LeBar: The Barcelona Laundry Cafe

LeBar barcelona

"Ah yes, there's a place just around the corner" "I'll write it down for you" the friendly Spanish hostel worker said from the front desk. He slid me a card on which he'd written "lebar". I thanked him even though he'd clearly misunderstood. I was looking for a place to wash my clothes, not my sorrows. With a pack filled with laundry, I entered the breezy Barcelona streets.

"Surely there's gotta be a laundromat around here" I thought. "Lavandaria", I translated the word. No Wi-Fi, no maps. I roamed without direction. Through a window, not far, I spotted a stack of washers. Above, a neon sign read “LeBar”.

On one side, a stack of steel drums, and on the the other, a chic cafe with contemporary decor. Lofted ceilings, and massive windows supplemented the industrial light fixtures which draped. “Laundry Bar” spelled out in an elegant tile mosaic entryway. At the back counter, a selection of snacks and drinks, and a welcoming face.

"She might be the best one yet" I wrote about the charming barista who served me a San Miguel caña after assisting with my clothes. I snacked on "chips" and guac, while watching the bubbles and passersby. The sun poured in from outside. The people were all smiles. I closed my journal, folded my clothes, thanked the barista, then headed for the park. With its ambiance and offerings, LeBar made the chore of laundry feel more like a treat.

BlaBlacar to Barcelona

Effortlessly, she toggled between Spanish, French, and perfect British English, with bits of Russian in-between. While piloting her yellow Nissan Juke through the French Pyrenees, Carmen charmed us out of our seats. Out the window, castle Foix, rustic villes, and rugged peaks. But, as my second BlaBlacar journey progressed, jammed into that tiny back seat, I began to feel sick.

No, it wasn’t so much the motion, as the ever-impending doom of our fate. “This is my first time as a BlaBlacar driver” “This is actually my boyfriend’s car”, Carmen’s charm quickly turned to alarm. With each incline, the engine redlined. “I don’t know why it keeps doing this when I put it in low” she said.

At a hairpin turn, she jumped into the other lane. Like a formula one driver, blindfolded and drunk, no, wasted, she went for a near fatal pass. The oncoming traffic swerved, and the horns echoed into the canyon, that we very nearly launched toward. “Woo, sorry about that.” she said, then carried on with Aymeric, the Spanish douche, to my left.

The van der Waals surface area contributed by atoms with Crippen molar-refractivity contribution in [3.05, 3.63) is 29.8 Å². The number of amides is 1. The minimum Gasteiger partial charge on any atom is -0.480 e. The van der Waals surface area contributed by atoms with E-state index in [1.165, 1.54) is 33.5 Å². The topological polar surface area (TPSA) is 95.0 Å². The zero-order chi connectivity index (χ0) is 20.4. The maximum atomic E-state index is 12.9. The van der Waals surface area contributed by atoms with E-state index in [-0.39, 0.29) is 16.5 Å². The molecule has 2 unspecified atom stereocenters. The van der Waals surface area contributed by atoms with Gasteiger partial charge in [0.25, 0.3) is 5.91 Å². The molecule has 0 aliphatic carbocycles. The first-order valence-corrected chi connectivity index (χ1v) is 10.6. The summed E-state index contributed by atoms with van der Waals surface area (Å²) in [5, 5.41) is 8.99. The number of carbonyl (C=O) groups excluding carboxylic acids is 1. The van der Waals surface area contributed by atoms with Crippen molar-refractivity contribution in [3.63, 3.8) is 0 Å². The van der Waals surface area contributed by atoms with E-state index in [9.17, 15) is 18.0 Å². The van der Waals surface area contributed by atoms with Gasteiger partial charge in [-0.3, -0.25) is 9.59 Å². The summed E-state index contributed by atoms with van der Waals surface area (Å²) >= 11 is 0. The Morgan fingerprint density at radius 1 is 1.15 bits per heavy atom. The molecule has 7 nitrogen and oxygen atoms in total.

Dressed in a matching track suit, with a “just do it… later” phone case, the Spanish frat boy was twenty minutes late. In the car, he seemed unaware of the dangers of the madwoman behind the wheel, instead opting to persistently flirt with the stuck-up Parisian girl up front.

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“Barcelona 137km” a sign read. My stomach filled with dread. “We may end up down there” I stared very seriously at the bottom of another cliff.

A river carved out a canyon. The shadows danced through the trees. I cracked the window. The crisp mountain air offered a slight sense of relief.

Through Burton, a tiny mountain town. And finally, through a quick border checkpoint. Accelerating into turns, and down steep grades. Constantly fidgeting with the dash. “Barcelona 100km”. About an hour left.

“Northwestern Spain looks like the American Southwest” I noted on my phone. Forested peaks turned to piles of rock and sparse, shrubby trees, as we exited the Pyrenees. More than once, we passed an ancient fortress city.

As the roads flattened out, I exhaled a massive sigh of relief. “We may actually make it” I said in my head. At a roadside café, we stopped for a bathroom break, and Carmen bought us coffee. “It’s called a cortado.” She said. “It’s very popular here in Spain.”

With the red brick of Barcelona on the horizon, Carmen highlighted several must-see sights. “Guard your valuables” she warned us of potential pick pockets. One by one, she let us out. And after two of the most terrifying hours of my life, I emerged into the Barcelona streets.

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